Once again, everything old is new. Reminiscent of the ’90s comeback and the fervent admiration for worn-in Levi’s, the ’70s punk era is about to have a moment of its own. Think: The Sex Pistols, studded choker necklaces and Vivienne Westwood vibes. Byronesque, a site aimed to preserve the rebellious punk subculture of the past through a selection of vintage offerings, has partnered with Style.com for a limited edition line of t-shirts, in celebration of the site’s relaunch. Instead of supplying its users with the usual offering of retro garb, the online boutique has taken to designing its own line of distressed tees, the company’s first foray into an in-house collection.
The e-commerce site has emerged as an authority on all things authentically vintage. Taking “a stand against the banality and mediocrity of pop culture: of statistics and selfies,” the boutique features editorial content aimed to revere its aged icons while striving to present something “more polarizing and more provocative.” Offering everything from a personal shopping feature on its app–which can help curate the perfect collection of structured jackets, androgynous leather garments or gothic looking capes–the boutique is a wonderland for the most nostalgic of shoppers.
Curated by Byronesque editor-in-chief Gill Linton and the company’s creative director Justin Westover, the site launched the t-shirt partnership in an effort to pay sartorial tribute to fashion’s rebels. The t-shirts, which were sourced by Byronesque and their retail partner, Chapel NYC, each feature a designer’s name and a number, which is relevant to an important moment in their respective fashion history. Naturally, each shirt mirrors the aesthetic of the designer it honors. Reminiscent of an athletic jersey of sorts, the line will produce 2oo shirts celebrating Halston, Yohji Yamamoto, Stephen Sprouse, the Antwerp Six and Vivienne Westwood, among others.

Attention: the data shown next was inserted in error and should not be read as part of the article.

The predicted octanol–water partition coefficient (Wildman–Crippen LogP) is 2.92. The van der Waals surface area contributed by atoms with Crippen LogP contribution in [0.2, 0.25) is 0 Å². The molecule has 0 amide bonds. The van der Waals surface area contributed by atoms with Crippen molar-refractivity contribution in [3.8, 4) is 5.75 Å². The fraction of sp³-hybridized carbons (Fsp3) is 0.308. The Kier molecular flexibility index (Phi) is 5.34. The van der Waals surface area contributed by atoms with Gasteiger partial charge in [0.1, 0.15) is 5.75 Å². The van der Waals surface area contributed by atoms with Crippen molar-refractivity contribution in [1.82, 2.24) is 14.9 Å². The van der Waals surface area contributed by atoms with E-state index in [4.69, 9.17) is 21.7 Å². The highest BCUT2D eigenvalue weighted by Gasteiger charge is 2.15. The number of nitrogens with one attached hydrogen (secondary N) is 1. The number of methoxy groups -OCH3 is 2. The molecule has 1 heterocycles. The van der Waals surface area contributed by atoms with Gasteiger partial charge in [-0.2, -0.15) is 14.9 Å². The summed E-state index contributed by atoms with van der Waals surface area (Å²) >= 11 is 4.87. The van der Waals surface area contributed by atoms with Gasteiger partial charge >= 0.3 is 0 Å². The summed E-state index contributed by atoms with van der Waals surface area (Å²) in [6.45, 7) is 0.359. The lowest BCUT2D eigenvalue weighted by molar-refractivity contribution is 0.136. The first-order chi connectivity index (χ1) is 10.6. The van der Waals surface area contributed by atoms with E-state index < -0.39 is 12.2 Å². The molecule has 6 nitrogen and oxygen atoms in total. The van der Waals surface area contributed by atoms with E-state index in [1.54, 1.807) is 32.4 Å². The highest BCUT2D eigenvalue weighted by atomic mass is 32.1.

“Each T-shirt is like wearing a fashion editorial,” Linton said. “Everything from the date to the print, even the color and wear and tear of each T-shirt has been hand selected to tell a story about the designers who have made an important contribution to fashion history. What better way to pay homage to our vintage fashion heroes?” The Halston 54 tee was designed to honor the brand’s impact on New York’s Studio 54. To commemorate the many scantily clad women partying during the late ’70s, the Halston 54 tee was designed with a specific sheerness in mind. Meanwhile, the Kawakubo 82 includes an exaggerated layer of ripped distresses to match the designer’s famous collection of cut-outs and hole inspired designs, which was debuted in 1982.
The shirts also feature illustrations from artist Jessica May Underwood atop the layers of black, white and grey shaded tees. To match the limited edition capsule collection, the site has also designed a series of unique prints which will join Byronesque’s collection of goods, shelved alongside designs by Comme des Garçon, Alaïa, Jean Paul Gaultier and Margiela looks. The collection of capsule tees will be available online at Byronesque.com and in a limited number of stores come fall.